John has a bone to pick with Hua, Alyssa and Gauthum, in regards to political hip-hop:
For example, the participants look back fondly on the days when more of the music was "political," with Alyssa Rosenberg opining that it's unrealistic to decree that musicians follow our bidding and be "constructive." But this whole wing of the discussion presupposes a hypothetical possibility that hiphop could serve some kind of purpose beyond being just entertainment, that it is at least worth discussion whether rappers have some kind of "responsibility." Gautham Nagesh even thinks that way back, rap actually did play a crucial part in making people aware of ghetto life ("rap has played a key role in raising awareness of issues such as urban poverty").
The question here is: what is the purpose of this supposedly politically important rap supposed to be? Let's even say consciousness is raised: now that Scarsdale Chad knows what it's like growing up in the 'hood, then what? What does Chad do besides walk down the street lurching and mouthing along to Tupac or whoever it was he learned this from in the early nineties? The consciousness was raised - and what legislation did it create? In a history book 100 years from now, we will see it written that "Because of hiphop raising consciousness of ghetto poverty starting in the late 1980s, _______." Fill in the blank. Note the difficulty.
I think that the point about "legislation" is important, because it underlines the problem with McWhorter's critique. A commenter said this earlier, but this notion that rappers should be responsible for inspiring legislation is rooted in some kind of weird communist/utilitarian view of art, that holds that any "political art" which can't be directly tied to a political act is entertainment. Fair enough--as long as we acknowledge that "Change Is Gonna Come" is also entertainment. I don't think Sam Cooke signed any civil rights legislation. I don't think Bob Dylan ended the Vietnam War.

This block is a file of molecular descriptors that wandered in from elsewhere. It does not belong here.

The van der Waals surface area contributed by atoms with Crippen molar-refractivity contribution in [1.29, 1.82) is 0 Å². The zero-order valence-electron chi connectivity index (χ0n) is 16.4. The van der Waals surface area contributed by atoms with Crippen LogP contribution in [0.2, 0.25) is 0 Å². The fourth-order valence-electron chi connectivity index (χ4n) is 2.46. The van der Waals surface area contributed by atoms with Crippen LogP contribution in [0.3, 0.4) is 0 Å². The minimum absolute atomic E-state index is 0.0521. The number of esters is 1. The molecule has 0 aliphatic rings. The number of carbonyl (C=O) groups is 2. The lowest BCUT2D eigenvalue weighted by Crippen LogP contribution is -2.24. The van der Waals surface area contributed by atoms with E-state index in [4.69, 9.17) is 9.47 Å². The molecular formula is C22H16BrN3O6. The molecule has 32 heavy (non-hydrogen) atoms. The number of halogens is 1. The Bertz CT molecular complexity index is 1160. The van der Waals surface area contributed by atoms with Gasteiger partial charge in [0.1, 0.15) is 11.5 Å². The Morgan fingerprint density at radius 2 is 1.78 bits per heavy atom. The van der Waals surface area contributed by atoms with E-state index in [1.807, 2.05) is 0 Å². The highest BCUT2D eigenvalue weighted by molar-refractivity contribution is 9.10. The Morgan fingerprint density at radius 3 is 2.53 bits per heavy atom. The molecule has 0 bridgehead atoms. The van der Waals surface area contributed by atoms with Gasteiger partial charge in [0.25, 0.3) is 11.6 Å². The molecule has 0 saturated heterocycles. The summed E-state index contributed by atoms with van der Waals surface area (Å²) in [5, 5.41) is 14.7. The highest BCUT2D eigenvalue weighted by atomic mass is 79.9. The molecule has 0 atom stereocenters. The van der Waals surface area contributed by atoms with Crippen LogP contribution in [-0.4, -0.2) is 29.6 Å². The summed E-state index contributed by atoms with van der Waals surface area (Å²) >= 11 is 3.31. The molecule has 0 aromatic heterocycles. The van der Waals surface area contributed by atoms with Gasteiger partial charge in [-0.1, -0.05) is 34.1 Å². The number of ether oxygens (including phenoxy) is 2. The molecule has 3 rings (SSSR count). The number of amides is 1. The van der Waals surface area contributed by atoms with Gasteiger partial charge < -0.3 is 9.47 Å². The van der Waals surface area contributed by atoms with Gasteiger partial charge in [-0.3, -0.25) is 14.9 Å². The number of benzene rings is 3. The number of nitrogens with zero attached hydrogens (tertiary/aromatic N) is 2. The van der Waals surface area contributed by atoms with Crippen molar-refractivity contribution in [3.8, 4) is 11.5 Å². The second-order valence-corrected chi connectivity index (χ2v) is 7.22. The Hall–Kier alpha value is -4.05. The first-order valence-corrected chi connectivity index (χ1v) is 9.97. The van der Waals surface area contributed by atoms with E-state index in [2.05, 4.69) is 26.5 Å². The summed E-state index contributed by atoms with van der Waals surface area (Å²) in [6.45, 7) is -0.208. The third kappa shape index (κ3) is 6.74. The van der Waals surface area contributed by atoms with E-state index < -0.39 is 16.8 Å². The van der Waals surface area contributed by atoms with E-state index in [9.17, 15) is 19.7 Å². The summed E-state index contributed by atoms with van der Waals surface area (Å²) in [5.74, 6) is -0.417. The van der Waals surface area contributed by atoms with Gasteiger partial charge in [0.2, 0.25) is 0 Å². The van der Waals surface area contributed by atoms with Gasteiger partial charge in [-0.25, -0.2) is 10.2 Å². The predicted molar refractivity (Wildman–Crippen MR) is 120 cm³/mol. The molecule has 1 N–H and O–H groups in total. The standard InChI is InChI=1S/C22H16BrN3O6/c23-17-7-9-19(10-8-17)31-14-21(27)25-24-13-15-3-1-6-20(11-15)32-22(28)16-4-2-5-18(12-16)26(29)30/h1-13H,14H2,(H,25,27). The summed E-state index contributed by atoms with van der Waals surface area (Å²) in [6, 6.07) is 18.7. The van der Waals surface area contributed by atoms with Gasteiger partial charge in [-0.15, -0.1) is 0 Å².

To take John's argument to its logical conclusion, one could fairly ask "Because of Robert Hayden raising consciousness about the slave trade "____"" Note the difficulty. What legislation did "Middle Passage" inspire? No political art can live up to that standard, and let's hope it doesn't. When art starts to resemble position papers, it tends to be didactic and fail at, both, influencing and the basic mission of art.
I think political art--like all art--isn't judged by what it makes you go out and do, as much as by how it makes you feel. I love John Coltrane's "Alabama," not because I think it chills the hearts of racists, but because it allows me to feel a particular time and place. I wouldn't confuse Billie Holiday's rendition of "Strange Fruit" with L.C. Dyer's anti-lynching bill. But one reason I don't play that song, to this day, is because it fills me with a deep and particular sadness emanating from half a century ago. I love "I Wish I Knew How It Would Feel To Be Free," not because it facilitated the March On Washington, but because it expresses the optimism of the period.
These songs, as Gautham pointed out, make you more aware. They allow me to feel some sliver of a world that is impossible for me to inhabit. Likewise, if you want some "awareness" of how it might feel to be a black male, in the inner city, in the early 90s, Illmatic is a good start. Death Certificate, with all its unfortunate racism, is a good start. It Takes A Nation, is a good start. They allow you to feel a place that is not your own, and yet in the end, is ultimately human. That's what art is supposed to do.
Now, you may well disagree that with the notion that any of these albums succeed--just like you may think "Alabama" is kind of boring, or Nina Simone is overly sentimental. I think that's fair. But asking for hip-hop to do the work of Congress seems a bit much.
We want to hear what you think about this article. Submit a letter to the editor or write to firstname.lastname@example.org.